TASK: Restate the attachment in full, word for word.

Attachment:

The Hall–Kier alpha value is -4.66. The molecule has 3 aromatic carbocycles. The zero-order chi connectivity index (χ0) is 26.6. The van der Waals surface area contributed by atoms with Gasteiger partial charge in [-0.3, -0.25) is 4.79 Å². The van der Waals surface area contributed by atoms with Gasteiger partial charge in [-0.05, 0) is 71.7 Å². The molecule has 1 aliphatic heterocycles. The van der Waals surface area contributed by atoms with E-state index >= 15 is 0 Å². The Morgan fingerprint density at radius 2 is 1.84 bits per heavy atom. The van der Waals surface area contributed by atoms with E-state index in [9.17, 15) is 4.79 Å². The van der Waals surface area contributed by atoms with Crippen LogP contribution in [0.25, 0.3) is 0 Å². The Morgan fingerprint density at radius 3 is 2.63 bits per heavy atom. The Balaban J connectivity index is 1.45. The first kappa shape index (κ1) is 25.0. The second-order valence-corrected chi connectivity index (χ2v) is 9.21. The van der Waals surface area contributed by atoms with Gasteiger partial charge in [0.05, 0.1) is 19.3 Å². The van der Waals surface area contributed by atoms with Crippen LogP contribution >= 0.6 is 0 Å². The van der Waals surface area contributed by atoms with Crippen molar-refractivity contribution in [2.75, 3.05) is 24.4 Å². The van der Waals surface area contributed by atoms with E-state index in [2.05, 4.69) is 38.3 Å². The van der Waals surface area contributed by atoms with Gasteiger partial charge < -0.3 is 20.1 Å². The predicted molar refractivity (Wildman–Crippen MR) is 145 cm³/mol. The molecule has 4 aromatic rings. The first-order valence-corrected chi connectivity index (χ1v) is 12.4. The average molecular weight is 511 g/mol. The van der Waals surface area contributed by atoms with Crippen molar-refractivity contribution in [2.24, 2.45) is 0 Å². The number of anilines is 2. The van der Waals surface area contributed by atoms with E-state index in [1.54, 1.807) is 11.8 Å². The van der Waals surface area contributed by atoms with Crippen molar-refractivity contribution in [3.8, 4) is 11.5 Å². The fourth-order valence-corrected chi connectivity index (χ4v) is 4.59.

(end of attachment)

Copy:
The Hall–Kier alpha value is -4.66. The molecule has 3 aromatic carbocycles. The zero-order chi connectivity index (χ0) is 26.6. The van der Waals surface area contributed by atoms with Gasteiger partial charge in [-0.3, -0.25) is 4.79 Å². The van der Waals surface area contributed by atoms with Gasteiger partial charge in [-0.05, 0) is 71.7 Å². The molecule has 1 aliphatic heterocycles. The van der Waals surface area contributed by atoms with E-state index >= 15 is 0 Å². The Morgan fingerprint density at radius 2 is 1.84 bits per heavy atom. The van der Waals surface area contributed by atoms with E-state index in [9.17, 15) is 4.79 Å². The van der Waals surface area contributed by atoms with Crippen LogP contribution in [0.25, 0.3) is 0 Å². The Morgan fingerprint density at radius 3 is 2.63 bits per heavy atom. The Balaban J connectivity index is 1.45. The first kappa shape index (κ1) is 25.0. The second-order valence-corrected chi connectivity index (χ2v) is 9.21. The van der Waals surface area contributed by atoms with Gasteiger partial charge in [0.05, 0.1) is 19.3 Å². The van der Waals surface area contributed by atoms with Crippen LogP contribution >= 0.6 is 0 Å². The van der Waals surface area contributed by atoms with Crippen molar-refractivity contribution in [2.75, 3.05) is 24.4 Å². The van der Waals surface area contributed by atoms with E-state index in [2.05, 4.69) is 38.3 Å². The van der Waals surface area contributed by atoms with Gasteiger partial charge < -0.3 is 20.1 Å². The predicted molar refractivity (Wildman–Crippen MR) is 145 cm³/mol. The molecule has 4 aromatic rings. The first-order valence-corrected chi connectivity index (χ1v) is 12.4. The average molecular weight is 511 g/mol. The van der Waals surface area contributed by atoms with Crippen molar-refractivity contribution in [2.24, 2.45) is 0 Å². The number of anilines is 2. The van der Waals surface area contributed by atoms with E-state index in [1.54, 1.807) is 11.8 Å². The van der Waals surface area contributed by atoms with Crippen molar-refractivity contribution in [3.8, 4) is 11.5 Å². The fourth-order valence-corrected chi connectivity index (χ4v) is 4.59.